Why is Suture Technique Asian eyelid surgery so inconsistent?
Asian eyelid surgery is at times a complicated surgical procedure in which the details can matter a great deal. Suture Technique is advertised as a simplified version of this intricate procedure. Although this technique is a relatively simple procedure to perform, I believe it often falls short of patient and surgeon expectations. This is because patients are too often encouraged to take a short cut to their cosmetic goals. For one it can be less precise in the outcome and the longevity of the results varies. Most Suture Technique surgeries lasts only a year or more. Suture Technique is also sold to a patient as an easier approach with faster healing and no scar. Not true.
First of all, the interrupted small individual incisions used to place the sutures tend to be more visible than a full length incision. There is no such thing as no scarring and I feel the holes made for suture technique (or DST, or Scarless Technique, or Incisionless Technique, or Double-Twisting Technique, or Three-Hole Technique) are more noticeable than the scars for standard incision technique. I personally believe you can better design the shape and height of the crease, along with other goals the patient desires, with incision technique than you can with suture technique.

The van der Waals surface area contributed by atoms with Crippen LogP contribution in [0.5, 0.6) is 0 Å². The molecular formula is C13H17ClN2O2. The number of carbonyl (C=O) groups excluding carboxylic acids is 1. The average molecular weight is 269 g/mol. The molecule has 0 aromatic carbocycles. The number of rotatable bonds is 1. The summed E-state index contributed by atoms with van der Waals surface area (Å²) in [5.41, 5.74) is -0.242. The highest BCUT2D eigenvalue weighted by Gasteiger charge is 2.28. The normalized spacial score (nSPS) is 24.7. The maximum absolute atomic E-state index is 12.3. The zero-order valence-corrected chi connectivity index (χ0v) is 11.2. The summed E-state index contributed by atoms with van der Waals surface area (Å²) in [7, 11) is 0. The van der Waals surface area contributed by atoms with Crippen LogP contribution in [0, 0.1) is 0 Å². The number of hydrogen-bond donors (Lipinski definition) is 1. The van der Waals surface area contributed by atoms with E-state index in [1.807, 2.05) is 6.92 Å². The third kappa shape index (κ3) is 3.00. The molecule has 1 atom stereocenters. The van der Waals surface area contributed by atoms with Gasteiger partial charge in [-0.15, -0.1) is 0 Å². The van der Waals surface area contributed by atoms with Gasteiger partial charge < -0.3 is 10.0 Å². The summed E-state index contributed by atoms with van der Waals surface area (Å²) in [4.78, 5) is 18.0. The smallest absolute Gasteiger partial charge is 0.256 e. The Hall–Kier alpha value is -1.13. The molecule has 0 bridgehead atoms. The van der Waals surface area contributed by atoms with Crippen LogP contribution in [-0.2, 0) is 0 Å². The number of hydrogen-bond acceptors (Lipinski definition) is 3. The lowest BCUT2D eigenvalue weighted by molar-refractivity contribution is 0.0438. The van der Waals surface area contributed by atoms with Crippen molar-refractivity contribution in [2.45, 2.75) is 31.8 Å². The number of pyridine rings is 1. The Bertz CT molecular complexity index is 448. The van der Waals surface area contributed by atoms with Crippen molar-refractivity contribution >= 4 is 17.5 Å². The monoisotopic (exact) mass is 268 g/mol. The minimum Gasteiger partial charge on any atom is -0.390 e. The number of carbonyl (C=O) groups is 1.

Now, that doesn’t mean there isn’t a place for Suture Technique. If you are young, have thinner skin, don’t wear contacts, and have a relatively flat brow region then you may be a good candidate for suture technique. I still use Suture Technique but only in a few selective cases and I find it works well when patient selection is made carefully.
Now keep in mind, either of these procedures are considered surgery so before you proceed with your decision, I always highly recommend many consultations before anyone does anything permanent to their face.
See you soon.
Chase Lay MD